Shadow work reflection

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The following passage is very old but quite profound. It situates leadership as having the potential to impact others both negatively and positively. Indeed, research shows that the number one reason employees leave a position is due to their immediate superior.William Q. Judge in The Leader’s Shadow (1999): Just as people cast physical shadows, they also cast psychological shadows (Jung 1923, 1933). Psychological shadows can provide much valuable information if we are creative enough to engage them directly in what has been called “shadow work” (Zweig & Wolf, 1997). Unlike conventional work, which focuses on material progress and tangible results, shadow work requires us to go within and learn from our inner being. Implicit to the shadow-work notion is the idea that a shadow is cast inside as well as outside of ourself. Although shadow work is difficult work-some say the most difficult work there is (Bly, 1988; Zweig & Wolf, 1997),  the rewards that stem from it are enormous and ongoing. Everyone casts a shadow (Zweig & Wolf, 1997), but shadows created by individuals in leadership positions are particularly noteworthy (Palmer, 1994). Due to the glare focused on their elevated positions within organizations, leaders often cast the longest and darkest shadows. The metaphor of a physical shadow is a vivid one that reminds us that even though psychological shadow work requires individual effort, it often affects others in dramatic and unexpected ways. Parker Palmer (1994) defines a leader as “a person who has an unusual degree of power to project on other people his or her shadow or his or her light” (p. 24). Like our physical shadows, our psychological shadows are often projected unconsciously. Unlike physical shadows projected psychological shadows can do great harm to others if we are in leadership positions and our shadow is large and unrecognized. In other words, a leader is a person who has the opportunity to shape a group’s or an organization’s destiny so that the act of leadership can be as illuminating as a clear summer day or as dark as a cold winter night. Judge, W. (1999).The leader’s shadow: Exploring and developing executive character. Thousand Oaks, Ca: Sage“Shadow Work” requires leaders to explore their shadow side; why do you do the things you do? What drives your interactions with others? This is serious self-reflection work.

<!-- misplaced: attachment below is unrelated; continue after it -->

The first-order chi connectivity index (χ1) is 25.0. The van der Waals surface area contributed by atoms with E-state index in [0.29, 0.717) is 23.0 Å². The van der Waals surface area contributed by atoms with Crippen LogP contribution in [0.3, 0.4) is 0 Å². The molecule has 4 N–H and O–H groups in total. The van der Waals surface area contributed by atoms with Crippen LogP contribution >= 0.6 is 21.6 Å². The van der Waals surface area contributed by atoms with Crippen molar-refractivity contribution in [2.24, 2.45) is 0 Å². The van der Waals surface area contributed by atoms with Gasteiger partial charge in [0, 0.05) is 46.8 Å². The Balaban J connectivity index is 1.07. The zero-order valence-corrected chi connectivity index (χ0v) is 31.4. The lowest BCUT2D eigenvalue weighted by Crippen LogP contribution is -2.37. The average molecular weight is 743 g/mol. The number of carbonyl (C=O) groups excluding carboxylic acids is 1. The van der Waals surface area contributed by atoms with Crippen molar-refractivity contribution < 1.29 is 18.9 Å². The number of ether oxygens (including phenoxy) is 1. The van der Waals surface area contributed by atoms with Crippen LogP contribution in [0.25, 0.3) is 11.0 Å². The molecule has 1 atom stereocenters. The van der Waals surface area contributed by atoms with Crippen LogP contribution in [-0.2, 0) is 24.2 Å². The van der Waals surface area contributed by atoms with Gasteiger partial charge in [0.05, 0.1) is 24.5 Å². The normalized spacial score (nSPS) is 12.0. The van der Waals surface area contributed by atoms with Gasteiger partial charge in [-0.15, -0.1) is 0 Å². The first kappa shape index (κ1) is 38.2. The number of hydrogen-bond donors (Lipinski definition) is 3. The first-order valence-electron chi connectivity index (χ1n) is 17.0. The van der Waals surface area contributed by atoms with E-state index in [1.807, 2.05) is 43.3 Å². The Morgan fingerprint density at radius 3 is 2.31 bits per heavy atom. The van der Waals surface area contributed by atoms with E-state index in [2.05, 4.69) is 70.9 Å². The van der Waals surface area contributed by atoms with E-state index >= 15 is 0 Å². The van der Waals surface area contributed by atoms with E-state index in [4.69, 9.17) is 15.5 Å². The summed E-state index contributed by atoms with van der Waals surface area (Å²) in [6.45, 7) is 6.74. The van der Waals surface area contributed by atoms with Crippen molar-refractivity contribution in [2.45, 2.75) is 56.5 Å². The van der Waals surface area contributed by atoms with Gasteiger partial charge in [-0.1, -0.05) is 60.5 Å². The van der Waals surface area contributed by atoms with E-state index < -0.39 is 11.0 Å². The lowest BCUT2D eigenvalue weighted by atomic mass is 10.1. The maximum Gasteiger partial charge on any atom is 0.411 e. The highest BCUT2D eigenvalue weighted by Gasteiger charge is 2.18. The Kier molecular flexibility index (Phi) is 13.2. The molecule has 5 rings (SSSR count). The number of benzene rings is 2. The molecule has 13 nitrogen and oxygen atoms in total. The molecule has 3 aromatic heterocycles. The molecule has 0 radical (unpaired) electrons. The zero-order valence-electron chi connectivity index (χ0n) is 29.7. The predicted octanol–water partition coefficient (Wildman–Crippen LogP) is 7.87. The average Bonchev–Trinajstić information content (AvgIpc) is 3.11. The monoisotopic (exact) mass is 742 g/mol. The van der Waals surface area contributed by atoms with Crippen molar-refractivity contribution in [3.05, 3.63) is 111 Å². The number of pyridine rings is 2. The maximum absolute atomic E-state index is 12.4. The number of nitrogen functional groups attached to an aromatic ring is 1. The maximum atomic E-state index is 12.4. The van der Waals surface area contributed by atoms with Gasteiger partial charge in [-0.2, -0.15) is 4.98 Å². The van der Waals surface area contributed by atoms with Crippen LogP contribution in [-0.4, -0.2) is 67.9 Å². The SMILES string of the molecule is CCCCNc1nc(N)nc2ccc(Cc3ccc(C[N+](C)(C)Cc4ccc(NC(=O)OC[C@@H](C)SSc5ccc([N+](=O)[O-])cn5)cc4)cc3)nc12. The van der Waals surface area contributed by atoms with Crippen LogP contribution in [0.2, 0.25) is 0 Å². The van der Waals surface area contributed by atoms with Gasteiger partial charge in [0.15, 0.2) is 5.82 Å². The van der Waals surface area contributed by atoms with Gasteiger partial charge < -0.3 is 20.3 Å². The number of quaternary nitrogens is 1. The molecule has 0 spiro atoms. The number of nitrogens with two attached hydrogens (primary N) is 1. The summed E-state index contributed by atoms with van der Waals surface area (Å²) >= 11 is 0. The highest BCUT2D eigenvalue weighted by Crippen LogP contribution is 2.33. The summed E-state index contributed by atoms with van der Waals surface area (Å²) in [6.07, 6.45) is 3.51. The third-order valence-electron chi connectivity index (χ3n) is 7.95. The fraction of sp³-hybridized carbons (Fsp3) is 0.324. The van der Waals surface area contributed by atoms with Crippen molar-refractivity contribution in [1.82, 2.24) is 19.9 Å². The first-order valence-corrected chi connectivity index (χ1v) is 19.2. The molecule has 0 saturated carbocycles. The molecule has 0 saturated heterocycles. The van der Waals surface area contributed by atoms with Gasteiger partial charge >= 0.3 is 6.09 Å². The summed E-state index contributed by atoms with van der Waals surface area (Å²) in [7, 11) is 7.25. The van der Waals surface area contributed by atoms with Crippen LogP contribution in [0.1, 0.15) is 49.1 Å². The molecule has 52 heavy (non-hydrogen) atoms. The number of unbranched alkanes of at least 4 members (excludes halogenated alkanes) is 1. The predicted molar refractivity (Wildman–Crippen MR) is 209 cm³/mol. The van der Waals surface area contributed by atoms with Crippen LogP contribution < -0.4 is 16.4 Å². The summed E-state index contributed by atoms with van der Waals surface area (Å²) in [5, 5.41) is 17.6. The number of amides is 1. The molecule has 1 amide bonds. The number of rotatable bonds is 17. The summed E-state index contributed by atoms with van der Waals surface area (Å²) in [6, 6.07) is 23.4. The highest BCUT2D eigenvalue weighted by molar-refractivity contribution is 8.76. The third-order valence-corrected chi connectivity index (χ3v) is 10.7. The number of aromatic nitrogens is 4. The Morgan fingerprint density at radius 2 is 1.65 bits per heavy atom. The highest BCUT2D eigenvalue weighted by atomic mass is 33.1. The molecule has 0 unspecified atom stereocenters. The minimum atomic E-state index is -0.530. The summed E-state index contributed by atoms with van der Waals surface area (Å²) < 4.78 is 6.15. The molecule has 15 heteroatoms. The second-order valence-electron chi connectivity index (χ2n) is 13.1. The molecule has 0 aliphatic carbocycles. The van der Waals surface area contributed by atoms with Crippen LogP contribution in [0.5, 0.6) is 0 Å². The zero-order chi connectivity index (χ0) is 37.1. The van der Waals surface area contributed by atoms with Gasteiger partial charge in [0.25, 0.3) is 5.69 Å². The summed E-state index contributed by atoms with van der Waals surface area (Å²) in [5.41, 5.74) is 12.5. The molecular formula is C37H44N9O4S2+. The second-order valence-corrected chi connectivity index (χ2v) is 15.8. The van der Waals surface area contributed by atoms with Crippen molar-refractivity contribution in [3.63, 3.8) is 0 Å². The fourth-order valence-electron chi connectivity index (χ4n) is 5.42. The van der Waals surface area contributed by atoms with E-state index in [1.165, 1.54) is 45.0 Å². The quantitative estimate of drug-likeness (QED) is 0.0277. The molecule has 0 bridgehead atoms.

Compose a reflection write up on the following:
  • Have you cast a dark shadow on others? Were you aware of it at the time?
  • Has a leader cast a dark shadow on you? How did it feel to you at the time?
  • Do you have insight into your shadows?
  • Consider yourself a leader who casts light. What would this look like to you?

NOTE-2- pages only is fine

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